Tag Archives: baroness scott

Ros Scott: Campaigning over recess in Colchester, Cambridge, Norwich South and North Norfolk (via Lib Dem Voice)

Baroness Ros Scott
Baroness Ros Scott

Despite what you hear in the press about a “zombie” Parliament, life in Westminster has been pretty busy for the Lib Dem team in the House of Lords. We’ve secured important improvements to the Counter Terrorism legislation, used the Deregulation Bill to reintroduce Sarah Teather’s provisions on retaliatory eviction, introduced measures dealing with revenge porn, and done battle with the Tory dinosaurs seeking to derail Michael Moore’s Bill intended to enshrine the principle that 0.7% of our wealth goes to the poorest overseas countries.

But this last week we, like the Commons, have been in recess, and many of us have been out and about campaigning with colleagues seeking re-election in May. And why wouldn’t we? Not only are we committed to our Party and its success, but many of us have been elected as Councillors or MPs and know how important an extra pair of feet can be! Some of my colleagues fought unsuccessfully for years to be elected to Parliament, and in doing so, laid the groundwork for their successors.

For me, recess means being at home in Suffolk where we are busy not just supporting our neighbours in Colchester, Cambridge, Norwich South and North Norfolk, but defending council seats in all-out District elections. For me, this one is personal, as it was winning Needham Market ward in 1991 which started my political career, and I want to make sure that the hard work of our current team is recognised.

The full article is here

Letter of the Lords 2 February 2015

This week’s newsletter on the work of the Liberal Democrat group in the House of Lords


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Letter of the Lords – 8 December 2014

Ros Scott: The Spirit of Philanthropy (via Lib Dem Voice)

Baroness Scott of Needham Market
Baroness Scott of Needham Market

Three hours passed in the House of Lords yesterday without a single party political point made by any of the 21 speakers taking part in the discussion. The occasion for this unusual occurrence was my debate on the contribution made to society by the voluntary and charitable sector, held as one of three Liberal Democrat sponsored debates taking place yesterday.

Charitable giving from the public has held up remarkably well despite the long recession, although we should all be concerned that what my colleague Baroness Claire Tyler calls “the civic core” is ageing and shrinking. Public sector money has seen a steady decrease as budgets have tightened, whilst demand has increased, leaving the voluntary sector with the challenge of how to do more with less.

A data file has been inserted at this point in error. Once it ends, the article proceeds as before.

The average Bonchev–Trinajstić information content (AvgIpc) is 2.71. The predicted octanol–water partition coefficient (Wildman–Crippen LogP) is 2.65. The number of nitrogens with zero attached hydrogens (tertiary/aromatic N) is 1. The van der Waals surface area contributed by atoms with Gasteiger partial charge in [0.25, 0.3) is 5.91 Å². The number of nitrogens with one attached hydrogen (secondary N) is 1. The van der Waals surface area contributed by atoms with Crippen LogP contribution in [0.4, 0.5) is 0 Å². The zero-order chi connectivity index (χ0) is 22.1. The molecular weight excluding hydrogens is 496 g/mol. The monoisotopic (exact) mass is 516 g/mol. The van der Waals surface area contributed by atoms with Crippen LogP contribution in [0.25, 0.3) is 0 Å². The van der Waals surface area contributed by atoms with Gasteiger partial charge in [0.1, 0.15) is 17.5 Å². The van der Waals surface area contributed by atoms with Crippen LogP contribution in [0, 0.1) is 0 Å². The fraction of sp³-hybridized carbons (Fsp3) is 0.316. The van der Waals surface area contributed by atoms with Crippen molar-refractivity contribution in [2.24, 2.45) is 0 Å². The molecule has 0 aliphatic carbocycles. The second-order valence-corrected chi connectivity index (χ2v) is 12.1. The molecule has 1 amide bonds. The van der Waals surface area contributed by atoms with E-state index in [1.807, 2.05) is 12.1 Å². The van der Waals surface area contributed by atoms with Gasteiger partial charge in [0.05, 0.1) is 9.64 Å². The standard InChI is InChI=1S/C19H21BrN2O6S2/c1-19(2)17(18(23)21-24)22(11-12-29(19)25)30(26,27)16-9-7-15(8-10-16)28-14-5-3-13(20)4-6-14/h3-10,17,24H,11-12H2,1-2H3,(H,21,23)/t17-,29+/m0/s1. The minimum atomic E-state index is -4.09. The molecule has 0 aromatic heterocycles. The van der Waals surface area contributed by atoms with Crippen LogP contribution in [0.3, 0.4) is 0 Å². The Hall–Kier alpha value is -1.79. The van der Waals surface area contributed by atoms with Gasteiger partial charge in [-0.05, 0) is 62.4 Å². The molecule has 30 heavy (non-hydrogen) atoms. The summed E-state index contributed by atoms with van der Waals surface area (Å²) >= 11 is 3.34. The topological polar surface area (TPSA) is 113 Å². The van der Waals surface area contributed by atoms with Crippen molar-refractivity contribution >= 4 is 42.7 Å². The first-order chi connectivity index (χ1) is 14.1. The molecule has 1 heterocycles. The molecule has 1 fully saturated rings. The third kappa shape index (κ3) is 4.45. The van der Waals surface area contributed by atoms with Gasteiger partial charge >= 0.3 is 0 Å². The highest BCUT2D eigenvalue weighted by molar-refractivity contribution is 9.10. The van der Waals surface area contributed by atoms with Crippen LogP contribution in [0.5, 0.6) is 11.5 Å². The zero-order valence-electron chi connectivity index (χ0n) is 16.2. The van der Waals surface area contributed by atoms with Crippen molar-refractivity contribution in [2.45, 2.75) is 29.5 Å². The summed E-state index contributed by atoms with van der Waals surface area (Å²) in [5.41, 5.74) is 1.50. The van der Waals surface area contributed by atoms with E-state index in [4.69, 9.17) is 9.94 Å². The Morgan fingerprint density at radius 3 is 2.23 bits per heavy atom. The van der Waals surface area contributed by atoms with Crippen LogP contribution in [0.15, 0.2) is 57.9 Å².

Full article here


Baroness Ros Scott: Seconding the Humble Address

Baroness Scott of Needham Market
Baroness Scott of Needham Market

My Lords, I beg to second my noble friend’s Motion for an humble Address. It is an enormous privilege to have been asked to speak this afternoon. Historically, the honour of seconding the Motion for an humble Address is given to fairly new and up-and-coming Members of your Lordships’ House, so having entered my 15th year here, it is really good to hit the ground running.

This is always a great day in the House and it is an astonishing thought that no one under the age of 62 has lived in the reign of a monarch other than Her Majesty Queen Elizabeth. Her record of dedicated service to the nation, now well into its ninth decade, is both remarkable and a genuine inspiration to the nation.

Continue reading Baroness Ros Scott: Seconding the Humble Address

Ros Scott: East Anglia is a powerhouse – so invest in its rail network

Today in the chamber Baroness Ros Scott will ask the Government what plans it has for investment in the rail network in East Anglia. Despite being a powerhouse of growth, she writes here, it has seen a woeful lack of investment in its infrastructure

Baroness Ros Scott
Baroness Ros Scott

The East of England is one of only two regions to make a net contribution to the Exchequer and has, for some time, been a quiet powerhouse of economic growth.

Debates about connecting the English regions rarely focus on places like Norwich, Cambridge and Chelmsford. Nor is the contribution to the economy of London made by the tens of thousands who commute from the south of the region into London each day fully recognised. Since the main line to Norwich was electrified almost 40 years ago, there has been a woeful lack of investment in both track and rolling stock, and persistent problems with the franchise has made life difficult for the region and is hindering further growth.

The solution doesn’t lie in megabucks projects like High Speed 2. We need investment in unglamorous projects such as a passing point at Wickham Market to enable a better service to run in East Suffolk and unblock the bottleneck north of Ely. Felixstowe is now the fourth largest container port in the world and the owners are keen to run more containers out by rail, but are held back by the poor quality of parts of the line between the port and the West Midlands.

Ever since I got into local government in Suffolk in 1991, we have been campaigning for the re-opening of the East-West link between Cambridge and Oxford. Not, I hasten to add, anything to do with the ‘varsities, but because it links the East of England to the Midlands and South West without going through congested North London lines.

Finally, we need to watch out for the branch lines. They are essential for the prosperity of many of our smaller towns such as Harwich, Sudbury, Lowestoft and Great Yarmouth.  Many are well run community  rail partnerships but are badly in need of modest investment.

Published and promoted by Tim Gordon on behalf of the Liberal Democrats, both at LDHQ, 8-10 Great George Street, London, SW1P 3AE.